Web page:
In addition, the housing includes a primary latch engageable with a latch surface on each terminal, whereby the latching projections and the camming surfaces comprise secondary latch means. The primary latch and latch surface are on a side of each terminal opposite the respective latching projection and camming surface, whereby each rib is effective to bias the respective terminal toward the primary latch. As disclosed herein, the primary latch comprises a flexible latch arm cantilevered into a respective terminal-receiving cavity.
Other objects, features and advantages of the invention will be apparent from the following detailed description taken in connection with the accompanying drawings.
The features of this invention which are believed to be novel are set forth with particularity in the appended claims. The invention, together with its objects and the advantages thereof, may be best understood by reference to the following description taken in conjunction with the accompanying drawings, in which like reference numerals identify like elements in the figures and in which:
FIG. 1 is an axial section through and electrical connector according to a first embodiment of the invention;
FIG. 2 is an axial section through the housing of the electrical connector of FIG. 1;
FIG. 3 is a perspective view of the male terminal used in the connector of FIG. 1;
FIG. 4 is a top plan view of the connector;
FIG. 5 is a bottom plan view of the connector;
FIG. 6 is a front elevational view of the connector;
FIG. 7 is a rear elevational view of the connector;
FIG. 8 is a side elevational view of the connector;
FIG. 9 is a top plan view of the connector housing with the terminal retainer removed;
FIG. 10 is a top plan view of the terminal retainer;
FIG. 11 is a bottom plan view of the terminal retainer;
FIG. 12 is a front elevational view of the terminal retainer;
FIG. 13 is a side elevational view of the terminal retainer;
FIG. 14 is an axial section through an electrical connector according to a second embodiment of the invention;
FIG. 15 is a side elevational view of a female terminal used in the electrical connector of FIG. 14;
FIG. 16 is a perspective view of the female terminal of FIG. 15;
FIG. 17 is a top plan view of the connector of FIG. 15;
FIG. 18 is a bottom plan view of the connector;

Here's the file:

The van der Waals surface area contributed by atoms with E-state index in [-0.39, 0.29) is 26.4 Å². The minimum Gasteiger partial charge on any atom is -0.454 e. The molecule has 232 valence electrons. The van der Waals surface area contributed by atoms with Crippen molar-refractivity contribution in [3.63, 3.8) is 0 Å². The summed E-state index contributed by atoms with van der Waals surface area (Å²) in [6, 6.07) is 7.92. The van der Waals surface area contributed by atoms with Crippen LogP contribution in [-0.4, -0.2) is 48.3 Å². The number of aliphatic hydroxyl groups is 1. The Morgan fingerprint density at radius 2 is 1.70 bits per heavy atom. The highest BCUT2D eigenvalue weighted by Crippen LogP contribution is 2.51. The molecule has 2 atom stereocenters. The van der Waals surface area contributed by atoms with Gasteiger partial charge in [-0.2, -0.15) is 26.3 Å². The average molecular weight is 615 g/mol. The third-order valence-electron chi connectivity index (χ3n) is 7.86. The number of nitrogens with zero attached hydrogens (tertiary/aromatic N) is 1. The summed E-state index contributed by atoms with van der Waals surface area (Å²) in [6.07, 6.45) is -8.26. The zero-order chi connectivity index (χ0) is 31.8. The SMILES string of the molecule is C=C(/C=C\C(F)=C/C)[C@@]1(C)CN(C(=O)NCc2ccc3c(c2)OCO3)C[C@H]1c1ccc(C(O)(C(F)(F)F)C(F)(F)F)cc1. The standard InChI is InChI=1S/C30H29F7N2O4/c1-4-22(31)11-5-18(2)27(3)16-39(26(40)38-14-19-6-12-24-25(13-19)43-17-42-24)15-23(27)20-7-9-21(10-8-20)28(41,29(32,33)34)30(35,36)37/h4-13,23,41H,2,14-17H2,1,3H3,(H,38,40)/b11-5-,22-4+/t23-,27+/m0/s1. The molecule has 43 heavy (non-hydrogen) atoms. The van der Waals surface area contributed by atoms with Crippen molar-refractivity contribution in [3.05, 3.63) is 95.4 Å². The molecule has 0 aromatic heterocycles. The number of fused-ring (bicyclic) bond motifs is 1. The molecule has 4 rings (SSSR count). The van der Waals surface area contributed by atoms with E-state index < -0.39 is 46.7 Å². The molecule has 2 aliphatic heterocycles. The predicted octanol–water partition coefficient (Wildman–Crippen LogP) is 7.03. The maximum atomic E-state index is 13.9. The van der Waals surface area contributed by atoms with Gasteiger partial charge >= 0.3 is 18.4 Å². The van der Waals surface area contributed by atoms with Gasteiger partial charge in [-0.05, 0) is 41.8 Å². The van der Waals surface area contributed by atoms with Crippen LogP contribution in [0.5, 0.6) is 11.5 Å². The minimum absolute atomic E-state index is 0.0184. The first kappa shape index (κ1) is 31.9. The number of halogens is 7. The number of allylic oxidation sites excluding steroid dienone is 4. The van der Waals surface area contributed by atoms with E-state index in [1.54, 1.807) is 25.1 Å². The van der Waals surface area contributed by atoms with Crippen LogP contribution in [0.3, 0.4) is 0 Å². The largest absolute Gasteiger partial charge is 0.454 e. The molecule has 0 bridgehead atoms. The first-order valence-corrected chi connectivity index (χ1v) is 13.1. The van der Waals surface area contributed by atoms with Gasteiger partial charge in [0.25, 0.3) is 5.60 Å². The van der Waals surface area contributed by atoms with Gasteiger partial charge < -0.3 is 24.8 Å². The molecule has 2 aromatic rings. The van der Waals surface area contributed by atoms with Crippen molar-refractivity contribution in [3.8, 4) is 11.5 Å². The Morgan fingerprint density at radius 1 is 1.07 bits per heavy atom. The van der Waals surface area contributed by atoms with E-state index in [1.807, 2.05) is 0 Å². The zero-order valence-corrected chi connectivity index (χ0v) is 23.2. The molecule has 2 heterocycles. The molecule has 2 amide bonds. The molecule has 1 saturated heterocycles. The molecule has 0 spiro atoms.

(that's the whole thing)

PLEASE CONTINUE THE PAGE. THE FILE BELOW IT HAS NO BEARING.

FIG. 19 is a front elevational view of the connector;
FIG. 20 is a rear elevational view of the connector;
FIG. 21 is a side elevational view of the connector;
FIG. 22 is a top plan view of the connector housing of the embodiment of FIG. 15, with the terminal retainer removed;
FIGS. 23(a)-(d) are top plan, bottom plan, front elevational and rear elevational views, respectively, of an electrical connector according to a third embodiment of the invention;
FIGS. 24(a)-(d) are top plan, bottom plan, front elevational and rear elevational views, respectively, of an electrical connector according to a fourth embodiment of the invention;
FIGS. 25(a) and (b) are top plan and front elevational views, respectively, of an electrical connector according to a fifth embodiment of the invention; and
FIGS. 26(a) and (b) are bottom plan and rear elevational views, respectively, of the fifth embodiment of the invention.
Referring to the drawings in greater detail, FIGS. 1-13 show an electrical connector according to a first embodiment of the invention. The connector includes a housing, generally designated 1, unitarily molded of dielectric material such as plastic or the like. Six male terminals 5 are inserted into respective terminal-receiving cavities 10 which extend from a rear face 2 to a front face 3 of the housing. A terminal retainer 8 is fitted into a rectangular, elongated opening 7 formed in a top wall 6 of housing 1. The terminal-receiving cavities 10 are generally parallel and elongated, and opening 7 intersects the cavities and communicates with the cavities.
As shown in FIGS. 4-9, housing 1 is relatively thin, hollow and of a rectangular configuration in cross-section (i.e. transverse to cavities 10), the six cavities being defined by "T" cross-sectioned walls 9. Each cavity 10 has an abutment surface 11 (see FIG. 2) and a primary latch arm 12 intermediate the ends of the cavity and cantilevered into the cavity. Elongated rectangular opening 7 can be seen to be closer to rear face 2 of the housing, intersecting the entire parallel arrangement of terminals 5. All cavities 10 communicate with opening 7, as best seen in FIG. 9. The opposite, long sides of elongated rectangular opening 7, which are parallel to the front and rear faces 3 and 2, respectively, of the housing, have tapering engagement projections 13 which cantilever into opening 7, each projection having an inclined surface 13a and a flat bottom surface 13b. The housing has a mating end 14 for mating with a complementary connector (not shown) having female terminals which mate with male terminals 5. The housing has a rectangular opening 15 in its bottom wall for latching with a front latch of the mating connector.